Domestic surveillance needn't be electronic. Last year alone, the US Postal Service OK'd almost 50,000 official requests to snoop on people's mail for investigative purposes, the New York Times reports. The numbers come from an audit conducted by the USPS inspector general, who pointed to a range of flaws in the program: "Insufficient controls could hinder the Postal Inspection Service's ability to conduct effective investigations, lead to public concerns over privacy of mail, and harm the Postal Service's brand," the audit, which appeared in May to little notice, says. It notes that "21% [of requests] were approved without written authority and 13% were not adequately justified or reasonable grounds were not transcribed accurately," Bloomberg reports.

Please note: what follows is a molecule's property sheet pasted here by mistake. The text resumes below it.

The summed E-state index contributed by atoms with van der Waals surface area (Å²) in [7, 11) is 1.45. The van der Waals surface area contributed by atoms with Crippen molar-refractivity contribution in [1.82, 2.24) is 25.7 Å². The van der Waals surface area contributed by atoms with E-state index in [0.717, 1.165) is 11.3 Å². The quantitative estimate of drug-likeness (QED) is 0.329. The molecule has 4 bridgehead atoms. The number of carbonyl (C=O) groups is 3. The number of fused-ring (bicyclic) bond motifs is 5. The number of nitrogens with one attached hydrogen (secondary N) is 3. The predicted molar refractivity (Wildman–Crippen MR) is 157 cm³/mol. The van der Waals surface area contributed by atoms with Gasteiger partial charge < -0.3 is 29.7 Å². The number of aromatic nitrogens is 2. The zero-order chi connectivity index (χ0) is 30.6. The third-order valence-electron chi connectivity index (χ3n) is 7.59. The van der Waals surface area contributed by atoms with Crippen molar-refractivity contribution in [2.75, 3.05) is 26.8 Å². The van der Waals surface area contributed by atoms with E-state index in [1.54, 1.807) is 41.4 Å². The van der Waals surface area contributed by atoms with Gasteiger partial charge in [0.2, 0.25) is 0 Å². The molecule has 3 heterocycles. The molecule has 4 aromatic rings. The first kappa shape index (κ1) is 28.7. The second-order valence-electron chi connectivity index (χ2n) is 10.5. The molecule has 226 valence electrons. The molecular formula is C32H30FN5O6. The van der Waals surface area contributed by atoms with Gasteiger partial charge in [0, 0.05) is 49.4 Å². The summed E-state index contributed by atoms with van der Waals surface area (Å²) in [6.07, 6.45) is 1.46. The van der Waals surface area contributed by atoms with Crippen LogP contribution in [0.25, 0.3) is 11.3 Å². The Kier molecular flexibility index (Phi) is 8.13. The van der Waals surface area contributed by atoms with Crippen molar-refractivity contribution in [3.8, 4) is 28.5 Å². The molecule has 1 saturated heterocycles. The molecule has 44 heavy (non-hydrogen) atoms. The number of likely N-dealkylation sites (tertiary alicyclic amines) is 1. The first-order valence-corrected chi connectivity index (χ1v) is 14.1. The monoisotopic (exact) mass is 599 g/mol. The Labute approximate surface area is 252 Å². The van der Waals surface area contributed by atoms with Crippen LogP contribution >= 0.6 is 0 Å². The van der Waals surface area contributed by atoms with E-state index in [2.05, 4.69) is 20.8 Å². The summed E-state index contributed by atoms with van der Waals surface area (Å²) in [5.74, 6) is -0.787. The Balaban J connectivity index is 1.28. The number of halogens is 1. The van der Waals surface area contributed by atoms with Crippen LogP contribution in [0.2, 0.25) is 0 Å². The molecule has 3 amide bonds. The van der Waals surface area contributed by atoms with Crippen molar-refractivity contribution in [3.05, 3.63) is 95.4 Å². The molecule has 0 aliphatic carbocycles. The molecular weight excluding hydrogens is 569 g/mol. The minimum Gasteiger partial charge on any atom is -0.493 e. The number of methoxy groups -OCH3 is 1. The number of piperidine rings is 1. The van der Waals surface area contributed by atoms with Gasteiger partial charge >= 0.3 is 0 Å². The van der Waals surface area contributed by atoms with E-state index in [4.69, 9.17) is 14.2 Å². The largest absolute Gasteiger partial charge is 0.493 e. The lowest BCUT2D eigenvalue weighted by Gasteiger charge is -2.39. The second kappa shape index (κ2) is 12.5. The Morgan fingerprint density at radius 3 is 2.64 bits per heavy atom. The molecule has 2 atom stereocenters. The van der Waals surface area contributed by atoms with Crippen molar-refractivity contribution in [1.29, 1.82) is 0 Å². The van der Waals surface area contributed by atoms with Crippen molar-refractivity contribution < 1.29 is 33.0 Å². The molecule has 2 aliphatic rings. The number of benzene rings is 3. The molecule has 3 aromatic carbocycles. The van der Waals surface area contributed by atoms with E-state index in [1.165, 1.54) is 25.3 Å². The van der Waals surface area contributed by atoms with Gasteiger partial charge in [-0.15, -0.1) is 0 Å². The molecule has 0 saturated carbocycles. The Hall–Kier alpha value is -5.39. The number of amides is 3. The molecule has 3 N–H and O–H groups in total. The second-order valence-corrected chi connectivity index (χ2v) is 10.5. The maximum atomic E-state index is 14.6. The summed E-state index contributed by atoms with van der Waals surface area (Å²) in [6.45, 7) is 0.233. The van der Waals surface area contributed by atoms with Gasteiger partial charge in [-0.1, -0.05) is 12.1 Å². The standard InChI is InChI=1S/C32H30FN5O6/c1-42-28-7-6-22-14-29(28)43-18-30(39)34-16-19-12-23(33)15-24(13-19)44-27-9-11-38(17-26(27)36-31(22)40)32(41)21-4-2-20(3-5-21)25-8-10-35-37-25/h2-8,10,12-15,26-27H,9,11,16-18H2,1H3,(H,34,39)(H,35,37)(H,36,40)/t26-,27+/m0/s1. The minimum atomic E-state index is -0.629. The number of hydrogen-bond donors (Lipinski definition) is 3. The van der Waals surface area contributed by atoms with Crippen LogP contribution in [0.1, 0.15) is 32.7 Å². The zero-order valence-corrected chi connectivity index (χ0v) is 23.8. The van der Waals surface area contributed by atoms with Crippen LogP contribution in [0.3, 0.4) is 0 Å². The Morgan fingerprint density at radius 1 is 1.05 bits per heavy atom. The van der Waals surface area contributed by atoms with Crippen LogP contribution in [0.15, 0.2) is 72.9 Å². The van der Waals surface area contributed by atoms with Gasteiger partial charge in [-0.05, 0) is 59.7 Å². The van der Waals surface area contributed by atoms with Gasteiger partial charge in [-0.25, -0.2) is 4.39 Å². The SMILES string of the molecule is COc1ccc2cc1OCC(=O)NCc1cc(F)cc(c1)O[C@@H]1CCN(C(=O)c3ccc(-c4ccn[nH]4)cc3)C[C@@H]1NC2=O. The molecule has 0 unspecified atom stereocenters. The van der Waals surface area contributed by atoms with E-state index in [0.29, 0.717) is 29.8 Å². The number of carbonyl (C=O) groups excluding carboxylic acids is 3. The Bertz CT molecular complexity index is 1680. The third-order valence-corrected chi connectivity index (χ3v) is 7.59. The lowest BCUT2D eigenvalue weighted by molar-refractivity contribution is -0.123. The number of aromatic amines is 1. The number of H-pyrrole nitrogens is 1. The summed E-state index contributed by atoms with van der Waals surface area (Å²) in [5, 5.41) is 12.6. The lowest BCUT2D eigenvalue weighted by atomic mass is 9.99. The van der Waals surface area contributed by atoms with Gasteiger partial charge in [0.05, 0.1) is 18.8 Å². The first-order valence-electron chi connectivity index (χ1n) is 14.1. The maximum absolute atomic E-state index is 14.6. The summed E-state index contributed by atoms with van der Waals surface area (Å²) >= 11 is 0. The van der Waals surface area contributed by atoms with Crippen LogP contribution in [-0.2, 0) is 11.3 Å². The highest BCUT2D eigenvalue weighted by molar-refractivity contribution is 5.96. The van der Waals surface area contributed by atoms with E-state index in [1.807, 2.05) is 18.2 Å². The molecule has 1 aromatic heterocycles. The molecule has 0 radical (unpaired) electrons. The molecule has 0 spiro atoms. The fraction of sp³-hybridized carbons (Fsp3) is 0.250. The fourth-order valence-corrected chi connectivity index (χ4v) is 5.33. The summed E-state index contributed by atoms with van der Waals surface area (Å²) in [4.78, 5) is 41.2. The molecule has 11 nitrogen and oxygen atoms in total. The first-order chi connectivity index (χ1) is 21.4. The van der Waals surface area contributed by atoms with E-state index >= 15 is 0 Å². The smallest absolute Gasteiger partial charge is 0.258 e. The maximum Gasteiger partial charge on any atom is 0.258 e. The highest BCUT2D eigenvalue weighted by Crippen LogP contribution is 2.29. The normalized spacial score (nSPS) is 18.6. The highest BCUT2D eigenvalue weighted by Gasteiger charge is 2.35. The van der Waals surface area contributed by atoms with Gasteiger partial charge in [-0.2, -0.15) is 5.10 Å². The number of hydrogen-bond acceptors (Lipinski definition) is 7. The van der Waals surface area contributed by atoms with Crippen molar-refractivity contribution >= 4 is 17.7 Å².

The data shows a larger program than had previously been revealed and raises concerns over limited oversight, slowness, and tracking errors; there's also evidence of some official abuses, the Times notes. (In one case, Sheriff Joe Arpaio of Arizona used it to investigate a political opponent, who later won a lawsuit against the county.) The process has actually been around for more than a century, but it gained importance following 9/11; it involves noting names and addresses from mail without opening it. Every mailed item is also photographed under a "mail imaging" system that's sometimes used for surveillance. But the Postal Service says the surveillance, known as mail covers, is far less aggressive than the NSA's. "You can't just get a mail cover to go on a fishing expedition," says an official. "There has to be a legitimate law enforcement reason."